Objective: To analyze the relationship of the time interval between two deliveries, done by one obstetric team, on the delivery mode of the subsequent birth; to define the length of this interval; and to evaluate this time interval as a risk factor for increased perinatal mortality in a population-based cohort.
Methods: All singleton deliveries at ≥24 weeks’ gestation in Lower Saxony, Germany, between 2001 and 2005 (a total of 317,663 deliveries including 402 cases of perinatal mortality) were analyzed. The mode of the previous and the subsequent delivery, the time interval between the two deliveries, the time of birth, the hospital volume, and the existence of an affiliated neonatal ward were investigated.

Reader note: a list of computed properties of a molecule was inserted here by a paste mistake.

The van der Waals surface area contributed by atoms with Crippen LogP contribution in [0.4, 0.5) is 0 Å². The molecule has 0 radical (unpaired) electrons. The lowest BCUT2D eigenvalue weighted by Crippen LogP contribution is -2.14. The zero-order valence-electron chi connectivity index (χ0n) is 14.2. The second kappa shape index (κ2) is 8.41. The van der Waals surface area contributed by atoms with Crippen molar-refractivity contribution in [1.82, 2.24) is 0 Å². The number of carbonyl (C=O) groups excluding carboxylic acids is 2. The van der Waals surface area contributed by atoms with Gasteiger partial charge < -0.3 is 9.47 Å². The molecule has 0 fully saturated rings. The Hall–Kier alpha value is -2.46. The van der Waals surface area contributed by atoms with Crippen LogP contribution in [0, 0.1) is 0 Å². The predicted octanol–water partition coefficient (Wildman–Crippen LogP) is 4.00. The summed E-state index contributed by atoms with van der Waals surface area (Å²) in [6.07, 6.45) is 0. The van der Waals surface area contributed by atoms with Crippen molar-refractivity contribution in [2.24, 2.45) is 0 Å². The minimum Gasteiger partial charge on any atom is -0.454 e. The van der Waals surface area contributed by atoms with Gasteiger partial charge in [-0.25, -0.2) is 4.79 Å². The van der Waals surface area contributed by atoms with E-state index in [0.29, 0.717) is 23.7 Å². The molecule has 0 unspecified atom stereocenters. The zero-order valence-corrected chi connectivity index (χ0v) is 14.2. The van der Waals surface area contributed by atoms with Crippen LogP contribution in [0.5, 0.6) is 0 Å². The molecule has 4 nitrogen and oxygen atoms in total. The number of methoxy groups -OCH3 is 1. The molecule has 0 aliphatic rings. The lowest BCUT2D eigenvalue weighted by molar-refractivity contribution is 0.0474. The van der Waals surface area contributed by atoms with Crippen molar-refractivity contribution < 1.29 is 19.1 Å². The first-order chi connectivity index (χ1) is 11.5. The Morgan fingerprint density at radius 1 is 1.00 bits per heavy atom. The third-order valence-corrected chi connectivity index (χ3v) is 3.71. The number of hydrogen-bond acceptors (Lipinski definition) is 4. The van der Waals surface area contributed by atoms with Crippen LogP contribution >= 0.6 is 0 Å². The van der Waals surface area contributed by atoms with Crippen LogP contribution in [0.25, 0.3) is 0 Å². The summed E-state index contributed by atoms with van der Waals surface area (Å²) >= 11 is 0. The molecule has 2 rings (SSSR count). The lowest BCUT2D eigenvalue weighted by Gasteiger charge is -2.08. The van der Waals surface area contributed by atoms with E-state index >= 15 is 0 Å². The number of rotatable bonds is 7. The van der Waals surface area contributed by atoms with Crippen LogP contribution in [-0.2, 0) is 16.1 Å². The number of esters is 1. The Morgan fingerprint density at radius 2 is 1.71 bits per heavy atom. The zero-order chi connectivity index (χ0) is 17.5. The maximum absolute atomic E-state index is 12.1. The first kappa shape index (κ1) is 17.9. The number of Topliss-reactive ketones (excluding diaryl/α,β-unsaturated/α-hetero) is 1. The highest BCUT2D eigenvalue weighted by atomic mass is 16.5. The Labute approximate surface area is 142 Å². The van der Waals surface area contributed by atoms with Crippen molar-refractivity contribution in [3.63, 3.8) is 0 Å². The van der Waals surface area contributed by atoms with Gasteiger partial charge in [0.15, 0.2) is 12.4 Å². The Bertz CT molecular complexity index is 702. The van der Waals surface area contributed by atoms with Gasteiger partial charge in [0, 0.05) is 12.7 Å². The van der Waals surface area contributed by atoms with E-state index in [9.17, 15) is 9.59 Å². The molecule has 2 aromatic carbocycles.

Results: When the first vaginal delivery was <45 min, there was a reduced probability that the subsequent birth would be a cesarean section. In case of a previous cesarean section, the cesarean rate of the following birth was influenced up to 165 min. In a multivariate analysis, vaginal deliveries following an earlier vaginal birth and occurring within <45 min were associated with increased perinatal mortality. Repeated cesarean sections within <165 min were associated with increased perinatal mortality when occurring at night or on weekends.
Conclusion: A short time interval between two deliveries in an obstetric unit constitutes an independent risk factor for perinatal mortality.
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